According to WWF-Philippines’ Burce: “Though climate change has no direct impact on whale sharks as it has on coral reefs and oceanic acidity levels, it alters sea temperatures which affect the food sources of apex predators like whale sharks.”
The practices in Oslob, Cebu may also be indirectly blamed for the altered migration path towards Donsol. The Cebu municipality’s whale shark feeding is said to have changed the whale shark’s wandering ways. Because humans have intervened, making food available year-round for whale sharks, they have stayed longer than Oslob’s natural whale shark season of just 60 days. The longest-staying whale shark as of 2013, named Mr. Bean, was in the area for more than a year.
This kind of human intervention, on top of documented violations of Republic Act 9147 protecting whale sharks from harassment, not only affects whale shark tourism elsewhere. It also has negative effects on whale sharks, in terms of their food diversity, nutrition, breeding cycles, behavior and survival.
And thus, my Donsol 2017 visit is bitter-sweet. I was one of the lucky ones as I had the option to dive when interactions via whale shark tours were unsuccessful. I came back ecstatic, vowing to come back to Donsol next season. Others, however, had their hopes dashed by limitations in budget and vacation days, and nature’s unpredictability.
There are other reasons to visit Donsol, of course. As changing patterns continue to affect the municipality’s tourism industry, the community has diversified their tourism offerings. AA Yaptinchay, DVM, MSc and Director of Marine Wildlife Watch of the Philippines, said: “It is good that whale shark tourism is seasonal in Donsol; the community does not need to rely on it 100%. They have diversified with other tourism offerings such as island hopping, agri-tourismo, SCUBA diving etc. As (in) all tourism destinations, change is expected. They would have to evolve with the times.”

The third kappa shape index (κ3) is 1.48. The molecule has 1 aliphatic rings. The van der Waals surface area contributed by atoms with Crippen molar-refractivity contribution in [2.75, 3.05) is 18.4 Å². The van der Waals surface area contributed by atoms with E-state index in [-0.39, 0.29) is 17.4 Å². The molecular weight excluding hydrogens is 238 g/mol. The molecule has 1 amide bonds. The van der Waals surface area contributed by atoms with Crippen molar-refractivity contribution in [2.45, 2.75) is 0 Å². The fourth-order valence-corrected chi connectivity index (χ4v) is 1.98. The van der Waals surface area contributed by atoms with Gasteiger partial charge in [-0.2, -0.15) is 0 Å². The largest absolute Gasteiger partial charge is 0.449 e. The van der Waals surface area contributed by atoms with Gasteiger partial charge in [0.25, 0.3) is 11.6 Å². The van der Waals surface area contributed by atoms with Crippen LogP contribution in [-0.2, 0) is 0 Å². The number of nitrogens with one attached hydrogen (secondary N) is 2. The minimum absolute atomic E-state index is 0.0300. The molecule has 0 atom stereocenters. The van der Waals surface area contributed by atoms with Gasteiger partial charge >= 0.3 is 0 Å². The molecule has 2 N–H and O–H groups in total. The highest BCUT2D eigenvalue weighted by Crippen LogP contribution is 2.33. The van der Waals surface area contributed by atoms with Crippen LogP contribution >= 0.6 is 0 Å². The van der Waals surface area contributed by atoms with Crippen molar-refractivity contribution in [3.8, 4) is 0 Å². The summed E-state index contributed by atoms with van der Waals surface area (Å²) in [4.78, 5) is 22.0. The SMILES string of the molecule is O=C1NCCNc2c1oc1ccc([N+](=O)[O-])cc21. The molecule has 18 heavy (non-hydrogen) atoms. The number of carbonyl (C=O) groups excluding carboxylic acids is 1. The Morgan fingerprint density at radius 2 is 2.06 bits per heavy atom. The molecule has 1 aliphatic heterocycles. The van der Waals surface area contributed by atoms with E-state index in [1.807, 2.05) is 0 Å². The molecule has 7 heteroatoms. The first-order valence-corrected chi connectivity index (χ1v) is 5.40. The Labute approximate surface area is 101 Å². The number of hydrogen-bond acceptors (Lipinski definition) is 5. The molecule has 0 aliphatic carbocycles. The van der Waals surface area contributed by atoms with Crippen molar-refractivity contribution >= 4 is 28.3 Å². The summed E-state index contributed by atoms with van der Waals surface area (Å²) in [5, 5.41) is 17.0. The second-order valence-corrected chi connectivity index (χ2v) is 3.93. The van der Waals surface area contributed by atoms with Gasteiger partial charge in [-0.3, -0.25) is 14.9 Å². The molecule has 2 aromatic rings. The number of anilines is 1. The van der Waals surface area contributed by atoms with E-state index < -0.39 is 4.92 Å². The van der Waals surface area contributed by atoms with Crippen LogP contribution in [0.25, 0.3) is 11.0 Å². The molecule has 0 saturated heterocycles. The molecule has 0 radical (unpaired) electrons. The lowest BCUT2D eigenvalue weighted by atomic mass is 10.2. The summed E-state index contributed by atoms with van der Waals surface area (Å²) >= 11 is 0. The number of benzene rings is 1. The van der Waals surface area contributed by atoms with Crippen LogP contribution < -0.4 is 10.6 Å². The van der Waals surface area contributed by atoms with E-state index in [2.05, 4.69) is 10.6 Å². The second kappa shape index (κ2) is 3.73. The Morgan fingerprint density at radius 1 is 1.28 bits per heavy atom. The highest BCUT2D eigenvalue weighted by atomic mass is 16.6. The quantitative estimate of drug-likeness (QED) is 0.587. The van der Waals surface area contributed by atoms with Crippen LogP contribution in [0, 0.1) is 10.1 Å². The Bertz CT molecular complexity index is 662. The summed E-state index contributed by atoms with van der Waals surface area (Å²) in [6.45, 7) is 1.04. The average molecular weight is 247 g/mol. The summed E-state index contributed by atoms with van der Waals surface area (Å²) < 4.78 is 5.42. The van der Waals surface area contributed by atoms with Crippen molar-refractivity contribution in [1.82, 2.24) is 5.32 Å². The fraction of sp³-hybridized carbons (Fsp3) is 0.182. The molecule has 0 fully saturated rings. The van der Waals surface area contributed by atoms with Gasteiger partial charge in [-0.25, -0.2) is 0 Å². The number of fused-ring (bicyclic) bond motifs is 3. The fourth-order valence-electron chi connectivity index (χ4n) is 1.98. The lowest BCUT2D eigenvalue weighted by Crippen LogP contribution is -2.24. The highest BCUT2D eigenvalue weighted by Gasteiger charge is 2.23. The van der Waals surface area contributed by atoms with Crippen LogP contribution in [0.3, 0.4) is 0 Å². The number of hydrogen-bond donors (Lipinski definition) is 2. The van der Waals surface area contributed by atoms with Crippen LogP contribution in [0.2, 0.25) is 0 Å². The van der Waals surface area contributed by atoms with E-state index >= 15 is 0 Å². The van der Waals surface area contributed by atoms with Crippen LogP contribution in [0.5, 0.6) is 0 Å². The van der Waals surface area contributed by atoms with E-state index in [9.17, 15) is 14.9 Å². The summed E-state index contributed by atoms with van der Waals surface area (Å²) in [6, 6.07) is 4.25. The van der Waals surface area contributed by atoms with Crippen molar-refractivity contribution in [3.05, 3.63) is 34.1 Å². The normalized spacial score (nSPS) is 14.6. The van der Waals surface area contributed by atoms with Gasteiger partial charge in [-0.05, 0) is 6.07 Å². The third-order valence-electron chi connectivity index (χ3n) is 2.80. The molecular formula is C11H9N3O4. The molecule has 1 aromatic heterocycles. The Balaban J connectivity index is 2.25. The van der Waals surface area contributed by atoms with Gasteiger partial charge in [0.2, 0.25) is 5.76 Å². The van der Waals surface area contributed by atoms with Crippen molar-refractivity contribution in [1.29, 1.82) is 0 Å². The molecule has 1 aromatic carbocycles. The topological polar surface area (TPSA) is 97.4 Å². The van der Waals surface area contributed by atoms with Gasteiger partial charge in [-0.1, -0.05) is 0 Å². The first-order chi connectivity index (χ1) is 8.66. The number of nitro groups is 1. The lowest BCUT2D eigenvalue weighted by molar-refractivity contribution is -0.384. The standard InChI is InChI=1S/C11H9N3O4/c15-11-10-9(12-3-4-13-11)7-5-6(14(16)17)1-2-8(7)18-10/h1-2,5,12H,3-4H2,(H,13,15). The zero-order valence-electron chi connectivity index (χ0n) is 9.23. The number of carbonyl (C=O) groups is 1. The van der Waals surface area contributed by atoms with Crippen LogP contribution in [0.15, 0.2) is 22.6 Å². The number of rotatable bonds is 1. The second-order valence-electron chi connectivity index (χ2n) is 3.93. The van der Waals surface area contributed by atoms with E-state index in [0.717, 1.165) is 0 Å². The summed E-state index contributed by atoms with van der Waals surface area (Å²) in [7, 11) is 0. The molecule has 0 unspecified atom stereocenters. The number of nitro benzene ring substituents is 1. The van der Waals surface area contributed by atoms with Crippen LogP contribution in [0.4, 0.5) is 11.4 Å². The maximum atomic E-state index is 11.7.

But, what if you really wanted to see a whale shark? This is a real dilemma faced by travelers, especially when you need to consider your budget and time. That’s when a conscious choice has to be made.
According to Yaptinchay: “Whale shark interaction in their natural state is a wonderful experience. Tourism provides this opportunity. But if not done well, tourism could also be a threat to these protected endangered animals. That is why it has to be done responsibly (follow guidelines) and managed well (sustainability). The former is more up to us, including choosing the sustainable sites like Donsol, Puerto Princesa, and Sogod Bay…. We have no control of media and public interest. We can just inform them of the truth and impacts and conservation issues for them to make the right choice.”
I write my piece with this thought in mind. I am still on the trail of whale sharks. My Donsol experience has affirmed my fascination with these majestic sea creatures. But, like many, I am not immune to time and budget constraints. I told AA during our chat that I was thinking of visiting Oslob in the near future. I am now rethinking my plans.
Whale shark tourism is a lucrative industry. Just look at Donsol, and its predecessor Ningaloo Coast, Western Australia. And now, look at Oslob, which is currently monopolizing the tourism limelight at the cost of long-term repercussions on the very creature it depends on. If my travel budget and words were votes, I would cast them wisely and support places that put whale shark conservation first.
Whale Sharks of Donsol March 1 to 15, 2008
The Case of Donsol’s Disappearing Butanding. Rouchelle R. Dinglasan. April 26, 2013.
Why We Do Not Swim With Whale Sharks In Oslob. February 11, 2015.
Donsol, The Town Whale Sharks Built.. November 16, 2012.
Whale Sharks Back in Donsol. Sophia Dedace. January 12, 2016.
Online interview with AA Yaptinchay, DVM, MSc – Director
Marine Wildlife Watch of the Philippines